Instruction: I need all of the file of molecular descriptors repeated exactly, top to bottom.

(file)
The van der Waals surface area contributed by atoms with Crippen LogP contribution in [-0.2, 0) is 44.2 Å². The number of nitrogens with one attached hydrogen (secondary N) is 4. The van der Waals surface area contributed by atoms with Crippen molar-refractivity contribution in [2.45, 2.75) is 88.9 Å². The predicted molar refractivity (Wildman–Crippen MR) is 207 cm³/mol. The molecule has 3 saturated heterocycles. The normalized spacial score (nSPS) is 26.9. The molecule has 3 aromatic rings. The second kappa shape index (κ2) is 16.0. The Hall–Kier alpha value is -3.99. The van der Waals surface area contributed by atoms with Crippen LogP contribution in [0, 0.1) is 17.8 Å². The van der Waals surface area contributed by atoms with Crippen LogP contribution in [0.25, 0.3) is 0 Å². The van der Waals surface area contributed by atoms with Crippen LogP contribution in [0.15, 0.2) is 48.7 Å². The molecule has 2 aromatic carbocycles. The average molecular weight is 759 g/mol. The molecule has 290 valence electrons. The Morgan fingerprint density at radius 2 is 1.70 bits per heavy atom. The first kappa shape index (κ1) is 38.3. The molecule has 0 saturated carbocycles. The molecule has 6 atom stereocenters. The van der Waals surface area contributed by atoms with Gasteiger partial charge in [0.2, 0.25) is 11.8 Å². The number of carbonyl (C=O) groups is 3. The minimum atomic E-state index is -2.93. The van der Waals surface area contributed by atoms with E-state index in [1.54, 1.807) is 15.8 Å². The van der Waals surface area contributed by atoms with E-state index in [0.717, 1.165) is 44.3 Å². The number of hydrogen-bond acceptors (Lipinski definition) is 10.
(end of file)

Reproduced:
The van der Waals surface area contributed by atoms with Crippen LogP contribution in [-0.2, 0) is 44.2 Å². The number of nitrogens with one attached hydrogen (secondary N) is 4. The van der Waals surface area contributed by atoms with Crippen molar-refractivity contribution in [2.45, 2.75) is 88.9 Å². The predicted molar refractivity (Wildman–Crippen MR) is 207 cm³/mol. The molecule has 3 saturated heterocycles. The normalized spacial score (nSPS) is 26.9. The molecule has 3 aromatic rings. The second kappa shape index (κ2) is 16.0. The Hall–Kier alpha value is -3.99. The van der Waals surface area contributed by atoms with Crippen LogP contribution in [0, 0.1) is 17.8 Å². The van der Waals surface area contributed by atoms with Crippen LogP contribution in [0.25, 0.3) is 0 Å². The van der Waals surface area contributed by atoms with Crippen LogP contribution in [0.15, 0.2) is 48.7 Å². The molecule has 2 aromatic carbocycles. The average molecular weight is 759 g/mol. The molecule has 290 valence electrons. The Morgan fingerprint density at radius 2 is 1.70 bits per heavy atom. The first kappa shape index (κ1) is 38.3. The molecule has 0 saturated carbocycles. The molecule has 6 atom stereocenters. The van der Waals surface area contributed by atoms with Gasteiger partial charge in [0.2, 0.25) is 11.8 Å². The number of carbonyl (C=O) groups is 3. The minimum atomic E-state index is -2.93. The van der Waals surface area contributed by atoms with E-state index in [1.54, 1.807) is 15.8 Å². The van der Waals surface area contributed by atoms with E-state index in [0.717, 1.165) is 44.3 Å². The number of hydrogen-bond acceptors (Lipinski definition) is 10.